Weekly Blog Roundup, Monday 17 January 2011
As I’m sitting here on the train from Glasgow to London with my shiny new iPad in front of me, free wi-fi, and little else to occupy the next four and a half hours, I thought I would try a little experiment. So, welcome to the first ever post on Siberian Light written entirely on an iPad…
The big news of the last couple of days, of course, has been the BP-Rosneft deal which has seen BP take a hefty 9% stake in Rosneft and Rosneft, in turn, take a 5%stake in BP. As you can imagine, early reaction from Russia bloggers has been pretty mixed, although almost everyone is agreed that this deal is a pretty big gamble for BP.
- First off the mark was Robert Amsterdam who, while not being surprised at the deal, went on to call it as a big (existential even) gamble for BP that could have an equally big (transformational) payoff. He then went on to note that, as with all gambles, the house always wins in the end…
- The Streetwise Professor also goes with the gambling theme – “The company reminds me of a gambler who has lost several big hands in a row, and figures that his luck just has to change.”
- Vadim Niktin sees this deal as a big win for Russia – because BP is reeling, Russia hold all the cards in this relationship.
- Windows to Russia is perhaps the only blogger so far to see this as a win not just for Russia, but for BP too – because BP gains Russian protection from America.
- And finally, Tim Newman, who has the benefit of actually having worked in the Russian oil industry looks at the potential benefits for both sides before concluding that the real loser in this deal is America, who lose a “reliable, politically safe energy provider”.
Moving on to other blog posts that caught my eye this week:
- Anatoly Karlin develops his own list of the world’s ten most powerful countries. Russia comes home in third, some way behind the USA and China.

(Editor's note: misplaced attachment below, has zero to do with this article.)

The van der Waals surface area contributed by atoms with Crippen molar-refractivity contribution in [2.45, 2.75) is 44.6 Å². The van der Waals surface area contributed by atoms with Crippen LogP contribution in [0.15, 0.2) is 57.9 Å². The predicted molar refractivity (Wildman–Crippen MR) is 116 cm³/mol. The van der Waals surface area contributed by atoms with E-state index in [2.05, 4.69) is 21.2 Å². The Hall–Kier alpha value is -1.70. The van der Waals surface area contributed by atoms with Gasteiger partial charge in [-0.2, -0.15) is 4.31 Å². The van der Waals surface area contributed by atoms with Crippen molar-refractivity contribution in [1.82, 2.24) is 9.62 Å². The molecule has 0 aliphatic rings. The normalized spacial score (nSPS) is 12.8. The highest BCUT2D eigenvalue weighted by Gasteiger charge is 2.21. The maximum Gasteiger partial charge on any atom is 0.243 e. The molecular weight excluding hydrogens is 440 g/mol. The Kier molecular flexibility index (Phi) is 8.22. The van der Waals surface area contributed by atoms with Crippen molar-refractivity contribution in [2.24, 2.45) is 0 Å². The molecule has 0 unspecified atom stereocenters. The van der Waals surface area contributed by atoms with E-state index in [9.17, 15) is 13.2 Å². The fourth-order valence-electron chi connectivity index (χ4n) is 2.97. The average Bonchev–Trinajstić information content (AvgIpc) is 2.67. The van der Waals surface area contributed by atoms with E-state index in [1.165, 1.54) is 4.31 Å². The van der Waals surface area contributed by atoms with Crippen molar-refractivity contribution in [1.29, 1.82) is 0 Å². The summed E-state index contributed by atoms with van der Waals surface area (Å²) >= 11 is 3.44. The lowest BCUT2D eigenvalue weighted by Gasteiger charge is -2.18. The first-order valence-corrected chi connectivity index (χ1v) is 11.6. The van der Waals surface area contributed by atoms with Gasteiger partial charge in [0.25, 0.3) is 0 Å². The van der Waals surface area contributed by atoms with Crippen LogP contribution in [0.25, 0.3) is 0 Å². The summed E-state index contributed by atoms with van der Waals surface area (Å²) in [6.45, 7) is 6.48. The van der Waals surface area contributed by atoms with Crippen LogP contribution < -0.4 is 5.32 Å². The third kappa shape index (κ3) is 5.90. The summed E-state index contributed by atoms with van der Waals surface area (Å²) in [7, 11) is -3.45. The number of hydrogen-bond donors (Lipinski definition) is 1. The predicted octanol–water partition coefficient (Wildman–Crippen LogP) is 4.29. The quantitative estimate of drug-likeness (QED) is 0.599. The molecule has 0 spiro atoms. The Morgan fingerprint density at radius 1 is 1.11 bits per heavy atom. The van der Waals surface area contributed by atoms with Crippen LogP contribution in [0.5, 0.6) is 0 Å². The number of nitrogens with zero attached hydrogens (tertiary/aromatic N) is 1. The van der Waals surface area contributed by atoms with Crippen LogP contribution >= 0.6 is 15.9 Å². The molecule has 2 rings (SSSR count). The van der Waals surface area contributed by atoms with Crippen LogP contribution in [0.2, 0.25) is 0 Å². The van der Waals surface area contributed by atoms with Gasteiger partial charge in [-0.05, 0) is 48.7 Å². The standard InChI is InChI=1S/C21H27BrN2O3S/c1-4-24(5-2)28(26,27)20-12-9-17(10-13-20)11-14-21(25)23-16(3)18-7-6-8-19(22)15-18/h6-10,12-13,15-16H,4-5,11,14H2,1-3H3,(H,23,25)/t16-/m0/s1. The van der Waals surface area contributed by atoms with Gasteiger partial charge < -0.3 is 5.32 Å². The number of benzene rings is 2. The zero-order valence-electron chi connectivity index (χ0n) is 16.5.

- A brilliant info graphic from Russian Sphinx on the state of Russian LinkedIn.
- The Devushka Diaries takes a trip to see Comrade Lenin.
- An intriguing two part analysis of Georgia’s new strategy in the Caucasus.
- Mission to Moscow reports on an unexpected demonstration of human concern by Moscow’s traffic police ( you’ll need to scroll down towards the end for the good stuff).
- Russian Language and Culture analyzes Stress.
- Natale has a detailed commentary of Eugene Ivanov’s recent article about Khodorkovsky.
- A Good Treaty translates an interview with “Maskim Kononenko, an insanely active Russian LJ blogger, journalist, and creator of the wildly funny vladimir.vladimirovich.ru short stories saga.”
- David McDuff of A Step At A Time considers the Mistral arms deal between France and Russia, and it’s implications for Swedish (and Baltic) security.
- Remember the houses that Putin insisted were rush built for the victims of this summer’s fires? Well, they’re not fit to live in say the new residents and Other Russia. Streetwise Professor weighs in, noting that the shambolic rush job reminds him of an episode of Arrested Development in which a house wrapped in a ribbon collapses as soon as the ribbon is cut.
- After the Wikileaks revelation that many in the US government consider Russian loans to countries like Iceland to be little more than Russian “vanity projects”, Robert Amsterdam argues that the US might have to get used to many more of these as Russia’s oil based economy goes from strength to strength.
- Putin’s announcement that 20,000 jobs will be created in Russia’s monogorods does nothing but reinforce failure, argues The Streetwise Professor.
- And finally, I’ll leave you with the news that WTF should be translated into Russian as “what’s happening”. Who knew?
Well that’s it for another week. In case you’re wondering, the iPad experiment went fairly well. I’ve just gone past Carlisle as I type this, and the post is complete with the exception of editing in the links. Although I found it really easy to copy across the links from Reeder (my RSS feed reader of choice), creating hyperlinks in the WordPress app has proved such a royal pain that I’ve just added them in as plain text for now, ready to be edited into the post when I get back home to London.